Older, wiser, still engaged
I don’t know exactly when it happened, but sometime in the past few years I stopped feeling young. Last year, I officially passed the midway mark in my thirties and got married. And I’m not that young: I’m pretty sure Greensboro’s city manager is younger than I am, and I know the youngest city council member — now seeking his third term — has only a couple years on me.
As someone who follows local politics for a living, the people I identify with most are the citizens who come to city council meetings month after month because they give a damn about their neighborhoods. Many of them are in their sixties or older.
They have worked hard, and want to see their tax money spent wisely. They want adequate police patrols in their neighborhoods to prevent break-ins. They want the vegetation trimmed back from heavily traveled roadways to prevent traffic accidents. They want the city to do something about blighted housing so it doesn’t bring the down the value of their single largest investments, their homes, and so they doesn’t provide a haven for criminals. Given the demands of their personal lives and neighborhood leadership responsibilities, sometimes they have the luxury of looking at the big picture — at what will create jobs and make Greensboro an attractive city for growth.
As someone who follows local politics for a living, the people I identify with most are the citizens who come to city council meetings month after month because they give a damn about their neighborhoods.
The irony is that these community volunteers have invested nearly a lifetime of experience to develop the expertise to effectively advocate for their communities, but they stand to realize relatively little of the benefits. Those of us who are under 40 are the primary beneficiaries of their caretaking.
Flip the script. We have new challenges that the engaged citizenry of today did not have to contend with. Being that most of them are boomers, they came of age in a time of widely shared prosperity, when tax revenue to pay for vital public services was expanding, and employment, if not assured, was at least generally available to those who made the right personal and educational choices.
That’s not true anymore. I know lots of idealistic college graduates who are eager to give back to their communities but are struggling to stay employed or are only working because of Americorps. It’s not rare that they’ve had to move back in with their parents. What are we going to do to create jobs to employ our college graduates in Greensboro? How are we going to make sure they are adequately compensated so they have the financial confidence to start families and buy homes?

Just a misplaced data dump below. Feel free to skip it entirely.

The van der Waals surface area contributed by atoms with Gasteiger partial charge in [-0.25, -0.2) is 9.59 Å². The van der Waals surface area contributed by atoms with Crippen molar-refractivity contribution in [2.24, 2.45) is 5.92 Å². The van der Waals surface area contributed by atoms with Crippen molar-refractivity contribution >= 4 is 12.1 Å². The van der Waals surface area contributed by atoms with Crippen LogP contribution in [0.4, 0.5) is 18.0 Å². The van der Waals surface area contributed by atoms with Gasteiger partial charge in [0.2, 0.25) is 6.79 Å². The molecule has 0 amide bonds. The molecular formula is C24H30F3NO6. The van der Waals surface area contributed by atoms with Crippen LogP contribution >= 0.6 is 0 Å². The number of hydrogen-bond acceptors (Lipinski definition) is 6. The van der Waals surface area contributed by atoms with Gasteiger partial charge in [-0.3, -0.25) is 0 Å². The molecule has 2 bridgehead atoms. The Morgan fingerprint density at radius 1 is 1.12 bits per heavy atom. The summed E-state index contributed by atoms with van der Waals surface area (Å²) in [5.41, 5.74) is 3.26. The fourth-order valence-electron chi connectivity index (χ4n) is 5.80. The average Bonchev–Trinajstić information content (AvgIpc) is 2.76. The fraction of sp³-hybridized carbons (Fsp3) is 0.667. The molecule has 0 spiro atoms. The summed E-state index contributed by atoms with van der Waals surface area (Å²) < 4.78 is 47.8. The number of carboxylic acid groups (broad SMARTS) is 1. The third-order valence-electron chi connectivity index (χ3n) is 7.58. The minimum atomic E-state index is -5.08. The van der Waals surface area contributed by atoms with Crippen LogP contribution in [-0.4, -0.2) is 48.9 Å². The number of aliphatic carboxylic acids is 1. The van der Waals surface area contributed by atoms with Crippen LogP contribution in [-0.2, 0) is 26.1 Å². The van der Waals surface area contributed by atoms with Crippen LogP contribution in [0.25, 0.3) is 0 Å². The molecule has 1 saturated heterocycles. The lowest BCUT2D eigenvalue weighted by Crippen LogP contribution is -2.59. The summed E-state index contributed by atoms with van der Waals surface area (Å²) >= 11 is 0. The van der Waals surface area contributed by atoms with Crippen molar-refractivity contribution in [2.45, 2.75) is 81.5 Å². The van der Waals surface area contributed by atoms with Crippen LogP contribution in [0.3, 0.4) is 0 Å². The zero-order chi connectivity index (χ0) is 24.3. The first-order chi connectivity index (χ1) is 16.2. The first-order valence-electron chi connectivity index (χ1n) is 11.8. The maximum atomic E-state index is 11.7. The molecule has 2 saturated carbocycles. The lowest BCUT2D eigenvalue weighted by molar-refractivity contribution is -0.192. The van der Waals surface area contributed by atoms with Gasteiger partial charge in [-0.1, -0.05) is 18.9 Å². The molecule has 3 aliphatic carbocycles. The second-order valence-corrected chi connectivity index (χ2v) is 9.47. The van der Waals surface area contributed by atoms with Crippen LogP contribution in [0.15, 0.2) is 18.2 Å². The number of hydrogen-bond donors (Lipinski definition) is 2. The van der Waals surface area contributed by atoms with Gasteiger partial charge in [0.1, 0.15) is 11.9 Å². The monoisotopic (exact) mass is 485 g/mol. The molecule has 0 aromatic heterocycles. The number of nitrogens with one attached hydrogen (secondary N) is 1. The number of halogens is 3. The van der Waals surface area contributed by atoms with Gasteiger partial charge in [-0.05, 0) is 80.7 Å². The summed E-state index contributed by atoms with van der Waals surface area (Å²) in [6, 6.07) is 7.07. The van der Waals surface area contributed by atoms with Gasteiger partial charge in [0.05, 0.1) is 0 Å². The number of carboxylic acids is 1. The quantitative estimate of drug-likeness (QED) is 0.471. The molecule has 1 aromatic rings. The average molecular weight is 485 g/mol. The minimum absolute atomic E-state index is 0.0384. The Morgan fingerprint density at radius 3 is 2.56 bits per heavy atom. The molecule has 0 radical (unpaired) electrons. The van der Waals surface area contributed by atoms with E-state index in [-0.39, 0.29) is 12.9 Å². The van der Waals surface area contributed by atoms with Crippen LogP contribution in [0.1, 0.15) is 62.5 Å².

How do we make sure Greensboro is growing and not dying? How are we going to ensure that our city is livable with good parks and transportation infrastructure conducive to walking and cycling, that our city is culturally vibrant with ample employment opportunities? How are we going to ensure that our children receive a quality education?
No one has the expertise to advocate for these needs more than young people. Forgive the old if they care more about keeping their taxes low than about job creation, public education and downtown nightlife. They’ve paid their dues.
Oftentimes, those of us who are under 40 go to work; we meet our friends at the bar for drinks; we enjoy the amenities of apartment communities: the pool, the tennis court and the walking trail. We think society operates on auto-pilot; it doesn’t.
Many of us also know that society is becoming increasingly dysfunctional. We certainly know that it’s not working for us. We know that we’re drowning in student debt, but jobs are hard to find and easy to lose. We know that the income gap is widening. That’s why the Occupy Wall Street movement is expected to spread to Greensboro and Winston-Salem next week.
Protest. Occupy. But also vote. Voting in local elections doesn’t make sense for a lot of young people because they don’t see city government as relevant. The reason it’s not relevant is because young people are not organized into a voting bloc that forces elected officials to listen to their concerns at the peril of losing the next election.
We have a serious democracy deficit. Only 35,152 people voted in the last municipal election. That means that about 13 percent of Greensboro’s residents are responsible for selecting our current municipal government. If you weren’t part of that 13 percent, why should they care what you think?
I can tell you that a lot of people hold city government accountable: developers, neighborhood groups, the restaurant industry, landlords, large-scale property owners, small-business owners, conservative activists and even people fighting to keep the White Street Landfill closed. There are others who live here, work here and raise families here who aren’t heard from so much by our elected leaders: people who live in public housing, immigrants, people who go out to nightclubs, tenants, people with disabilities and people with small children. I can assure you they don’t get a lot of phone calls from people who clean houses, wash dishes and change bedpans for a living.
I’ve gotten to know this cool group of young people who call themselves Face to Face. They don’t know everything there is to know about city government and leadership, but they’ve taken it upon themselves to learn and teach others while they’re at it. I think they recognize that engaging with their community leads to deeper, more meaningful lives.
On Tuesday, Oct. 18 from 6:30 to 10 p.m., I’ll be joining them in the parking lot adjacent to M’Coul’s Public House for Show of Hands, a free concert featuring Camp Lo, Jenny Besetzt and MC Kaze. We’ll have food and drink for sale. Candidates for Greensboro City Council will be there to play Wii tennis, shoot hoops and answer questions. If you’re not working second shift at the hospital, you should be there, too.